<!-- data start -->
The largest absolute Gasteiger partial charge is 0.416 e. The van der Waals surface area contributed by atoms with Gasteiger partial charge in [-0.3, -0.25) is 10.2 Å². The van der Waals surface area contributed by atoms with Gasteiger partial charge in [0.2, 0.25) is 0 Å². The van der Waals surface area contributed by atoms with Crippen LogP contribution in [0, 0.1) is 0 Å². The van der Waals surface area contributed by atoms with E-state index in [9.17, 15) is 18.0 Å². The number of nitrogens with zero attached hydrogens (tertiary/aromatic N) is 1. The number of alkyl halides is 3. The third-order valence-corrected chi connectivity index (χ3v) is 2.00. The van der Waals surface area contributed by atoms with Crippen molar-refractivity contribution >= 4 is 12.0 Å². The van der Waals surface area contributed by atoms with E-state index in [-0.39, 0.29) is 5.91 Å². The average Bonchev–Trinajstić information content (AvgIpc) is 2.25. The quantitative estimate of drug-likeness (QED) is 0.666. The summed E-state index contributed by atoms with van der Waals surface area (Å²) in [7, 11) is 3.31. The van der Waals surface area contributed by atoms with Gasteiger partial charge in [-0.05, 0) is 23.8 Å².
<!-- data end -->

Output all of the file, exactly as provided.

The largest absolute Gasteiger partial charge is 0.416 e. The van der Waals surface area contributed by atoms with Gasteiger partial charge in [-0.3, -0.25) is 10.2 Å². The van der Waals surface area contributed by atoms with Gasteiger partial charge in [0.2, 0.25) is 0 Å². The van der Waals surface area contributed by atoms with Crippen LogP contribution in [0, 0.1) is 0 Å². The van der Waals surface area contributed by atoms with E-state index in [9.17, 15) is 18.0 Å². The number of nitrogens with zero attached hydrogens (tertiary/aromatic N) is 1. The number of alkyl halides is 3. The third-order valence-corrected chi connectivity index (χ3v) is 2.00. The van der Waals surface area contributed by atoms with Crippen molar-refractivity contribution >= 4 is 12.0 Å². The van der Waals surface area contributed by atoms with E-state index in [-0.39, 0.29) is 5.91 Å². The average Bonchev–Trinajstić information content (AvgIpc) is 2.25. The quantitative estimate of drug-likeness (QED) is 0.666. The summed E-state index contributed by atoms with van der Waals surface area (Å²) in [7, 11) is 3.31. The van der Waals surface area contributed by atoms with Gasteiger partial charge in [-0.05, 0) is 23.8 Å².